[page 24] Out of the courage of the fighters,
Out of the blood of battles,
Out of the grief of the bereaved,
Out of the peoples' deeds of sacrifice
There shall arise spirit fruit
If only souls, in spirit-mindfulness,
Will reach out to the spirits' realm.

Returning to the Prague clock in the next lecture, Steiner tells us of two figures on one side of the clock: one is of a man holding a mirror to his face and the other of a man with a money bag jingling his coins. Isn't that a lovely metaphor for the state of modern society where fifteen minutes of fame or winning a jackpot on a slot machine seem to be the primary goals of many people? Quick fame or quick riches. Lucifer or Ahriman. On the other side of the clock is "Death the balancer, put there as a reminder that through the constant alternation of life between death and birth and between birth an death human beings rise above the sphere in which Ahriman and Lucifer are active." (page 28)

Steiner likens luciferic forces and ahrimanic forces to positive and negative electricity — one cannot get very far with electricity unless one is willing to harness both the positive and the negative. Likewise he says that luciferic forces comprise the spiritual reality behind any expression of sympathy, and ahrimanic forces behind antipathy, that we cannot avoid both forces without leaving the world, and that we must learn to keep them in balance. He gives us as an example art:

[page 40] For instance, without Lucifer art would not exist. What matters is that we create art that is not purely luciferic.

Not everyone can be an artist in this life, but everyone gets up in the morning. Steiner weaves this mundane fact into the fabric of a spiritual truth that illustrates the theme of this book, necessity and freedom:

[page 43] Some people drag themselves out of bed with the help of strong determination, while others enjoy getting up. We could easily say that this shows us that the existing prior conditions signify that the one was brought up well and the other badly. We can see a certain necessity there, yet it is always a free decision. Thus we see in one and the same fact, in the fact of getting up free will and necessity interwoven, thoroughly interwoven. One and the same thing contain freedom and necessity.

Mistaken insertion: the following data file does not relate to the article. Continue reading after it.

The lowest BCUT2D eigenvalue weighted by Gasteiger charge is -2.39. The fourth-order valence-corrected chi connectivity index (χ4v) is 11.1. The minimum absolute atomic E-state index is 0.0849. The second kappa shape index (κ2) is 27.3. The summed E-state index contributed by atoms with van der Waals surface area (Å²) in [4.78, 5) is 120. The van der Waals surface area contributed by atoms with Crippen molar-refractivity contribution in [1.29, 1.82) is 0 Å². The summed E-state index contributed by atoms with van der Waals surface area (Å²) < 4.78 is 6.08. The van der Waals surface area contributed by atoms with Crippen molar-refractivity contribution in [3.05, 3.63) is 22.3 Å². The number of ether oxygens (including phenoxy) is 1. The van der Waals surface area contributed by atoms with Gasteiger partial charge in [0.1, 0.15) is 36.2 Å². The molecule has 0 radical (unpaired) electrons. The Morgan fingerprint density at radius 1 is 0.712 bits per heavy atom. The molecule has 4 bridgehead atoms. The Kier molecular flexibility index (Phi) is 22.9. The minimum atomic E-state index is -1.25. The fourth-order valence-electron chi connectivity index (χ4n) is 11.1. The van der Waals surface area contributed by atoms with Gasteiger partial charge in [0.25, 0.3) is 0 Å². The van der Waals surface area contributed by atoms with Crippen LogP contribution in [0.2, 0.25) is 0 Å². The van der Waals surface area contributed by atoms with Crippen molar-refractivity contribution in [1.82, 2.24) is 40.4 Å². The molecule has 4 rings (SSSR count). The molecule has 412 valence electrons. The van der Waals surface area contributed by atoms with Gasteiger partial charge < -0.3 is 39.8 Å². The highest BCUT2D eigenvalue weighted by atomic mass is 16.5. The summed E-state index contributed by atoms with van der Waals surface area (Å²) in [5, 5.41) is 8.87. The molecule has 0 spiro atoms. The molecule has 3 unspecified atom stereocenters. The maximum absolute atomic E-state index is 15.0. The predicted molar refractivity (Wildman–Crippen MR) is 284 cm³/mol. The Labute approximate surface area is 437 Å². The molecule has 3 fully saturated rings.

"The past works in us as necessity," Steiner tells us, and says that this is of tremendous significance. We have experienced something, the experience was stored in our souls, and then works on us as necessity. If that is so, then how can freedom arise in us? It must be something that operates in the present. Like the man who can't bear to get up in the morning — his bad training as a child to sleep as late as he wanted bears down on him with necessity every morning and every morning in the present moment he has a chance to arise in complete freedom by his own will. "The past works into the present and combines with freedom." (page 43) This is so on an individual human basis and it is also true on a cosmic basis.

[page 44] All of present nature that you understand with its necessity was once in a state of freedom, a free deed of the gods. Only because it is past, because what developed in Saturn, sun, and moon has come to us in the same way as our childhood thoughts continue to work in us, the thoughts of the gods during Saturn, sun, and moon continue their existence on earth. And because they are past thoughts, they appear to us as necessity.

In Lecture III, Steiner tells us of three teachers who each have a different approach to teaching. In the description of the three teachers, see if you can discover your own approach to teaching and what the approach of the school you teach at (or have had children taught at) might be.

Teacher 1: looked at things that had worked in the past and designed lesson plans for the next year upon those strong points.

Teacher 2: brooded over mistakes and designed a lesson to avoid those mistakes in the future.

Teacher 3: had no lesson plans in advance but rather designed lessons based on what the students were like after they showed up in class.